Jul 20, 2020

CultNEWS101 Articles: 7/20/2020

Shincheonji Church of Jesus, Korea, Word of Faith, Kenja, James Arthur Ray

Voice: Religious leaders defend Shincheonji church founder
Religious leaders and NGOs in association with the United Nations around the globe have raised their voices on the need to correct inappropriate persecution and human rights violations against a South Korea religious group, Shincheonji Church of Jesus.

From Southern Africa, fourteen (14) religious leaders from the Christian, Islam, Hindu, the Church of Scientology, Hare Khrishna, and the Bruma Kumaris submitted video messages and open letters to the Korean Government urging the state to drop the charges and lawsuits against church leader, Man Hee Lee.

Spiritual leader, Rabbi Moshe Silberhaft of the African Jewish Congress wrote, "I implore you to rather channel your energy and effort in working to find the cure for this deadly virus, rather than to focus on direct anger at Chairman Lee who through his efforts is bringing unity, respect, tolerance and most importantly peace in the world."

In a video recording Reverend Mathias Tsine, Secretary-General of Federation for Indigenous Churches of Zimbabwe stated, "We are peace messengers, we support his vision, we advocate for freedom of religion as contained in the UN Charter". The Reverend also added, "Mr. Lee never used HWPL to pursue the interest of the church as falsely reported by critics bent on putting his personality into disrepute."

Since the COVID-19 outbreak in February 2020, the Shincheonji congregation members have been singled out by the government as being responsible for a coronavirus outbreak in the country. Recent developments in an ongoing court case against the religious group have led to an $82 million lawsuit, confiscation of buildings, and arrests of some church officials.

A controversial church in Rutherford County, that has been accused of abuse by former members, received a loan through the federal government's small business relief program, records released this week show.

The Word of Faith Fellowship, a church based in Spindale, obtained between $150,000 and $350,000 through the Paycheck Protection Program, Small Business Administration data show. Spindale is about 70 miles west of Charlotte.

The PPP was designed to provide assistance to small businesses amid COVID-19 shutdowns. The SBA guaranteed nearly 122,000 of the loans for North Carolina businesses since April.

Word of Faith attorney and church leader Josh Farmer refused to address emailed questions about the church's pandemic relief loan, including the exact amount Word of Faith received and how it had been used.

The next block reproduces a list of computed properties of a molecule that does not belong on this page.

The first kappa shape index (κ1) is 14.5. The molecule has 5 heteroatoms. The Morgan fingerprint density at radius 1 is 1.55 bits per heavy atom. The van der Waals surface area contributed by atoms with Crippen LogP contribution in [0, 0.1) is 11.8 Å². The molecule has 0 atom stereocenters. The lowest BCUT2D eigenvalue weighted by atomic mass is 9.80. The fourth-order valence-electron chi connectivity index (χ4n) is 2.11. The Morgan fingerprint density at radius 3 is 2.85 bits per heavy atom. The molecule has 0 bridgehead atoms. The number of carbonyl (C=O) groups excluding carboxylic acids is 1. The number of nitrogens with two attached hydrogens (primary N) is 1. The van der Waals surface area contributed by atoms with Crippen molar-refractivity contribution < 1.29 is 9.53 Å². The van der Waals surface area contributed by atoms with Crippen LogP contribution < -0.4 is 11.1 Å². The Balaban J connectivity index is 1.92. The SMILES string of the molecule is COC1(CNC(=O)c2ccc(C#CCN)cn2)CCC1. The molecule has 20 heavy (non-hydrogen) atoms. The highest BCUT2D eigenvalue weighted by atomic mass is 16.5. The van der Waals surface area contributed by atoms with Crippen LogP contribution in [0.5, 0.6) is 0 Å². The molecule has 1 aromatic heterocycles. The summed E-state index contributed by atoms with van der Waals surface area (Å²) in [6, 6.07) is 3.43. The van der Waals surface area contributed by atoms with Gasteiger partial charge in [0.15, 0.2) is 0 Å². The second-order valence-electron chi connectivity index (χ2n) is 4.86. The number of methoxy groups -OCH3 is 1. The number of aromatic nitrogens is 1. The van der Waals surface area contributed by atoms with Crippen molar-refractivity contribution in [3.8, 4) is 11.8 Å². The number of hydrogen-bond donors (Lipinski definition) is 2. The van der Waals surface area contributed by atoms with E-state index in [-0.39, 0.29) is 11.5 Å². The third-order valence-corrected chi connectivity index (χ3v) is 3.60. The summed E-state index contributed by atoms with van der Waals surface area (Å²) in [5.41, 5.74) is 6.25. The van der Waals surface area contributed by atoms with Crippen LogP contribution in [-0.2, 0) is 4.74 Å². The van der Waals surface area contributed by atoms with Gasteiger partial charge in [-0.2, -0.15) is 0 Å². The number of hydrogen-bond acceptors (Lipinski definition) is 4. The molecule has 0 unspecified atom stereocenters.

In court cases, Word of Faith has been accused by former members of physically and mentally abusing children. Four church members were also charged in 2018 in an unemployment benefits scheme."
Janice Hamilton and Ken Dyers co-founded the so-called spiritual healing group Kenja – an amalgamation of their names – in 1982

" ... Kenja - the sect which attracted Rau in 1998 - was established some years earlier in 1982 by World War Two veteran Ken Dyers and Jan Hamilton.

The sect's name is derived from the first letters of the couple's names.

Mr Dyers died in 2007, but Ms Hamilton continues to be involved in Kenja in a consultancy role which includes giving classes and lecturing, according to the company's website.

At its core, Kenja is based on "Scientology-derived pseudo-psychological hocus-pocus," according to an article published by Australian political magazine The Monthly."

"Self-help gurus don't come much deadlier than James Arthur Ray, a cult-ish charlatan who became a star thanks to 2006's film The Secret and the publicity given to it, and him, by the likes of Oprah Winfrey and Larry King.

Having achieved lucrative heights, however, Ray saw his empire come crashing down on Oct. 8, 2009, when three attendees at his Sedona, Arizona, "Spiritual Warrior" retreat—Kirby Brown, James Shore and Liz Neuman—died as a result of a sweltering sweat lodge challenge, and Ray himself fled the scene without taking responsibility for the insanely reckless incident he'd personally overseen. Having preached the "law of attraction," which contends that our lives are shaped by the positive (or negative) energy and thoughts we put out into the world, Ray's career was rightfully shattered by this tragedy: the New Age businessman was eventually convicted of three counts of negligent homicide and sentenced to two years in jail, of which he served only 20 months before being released in 2013."

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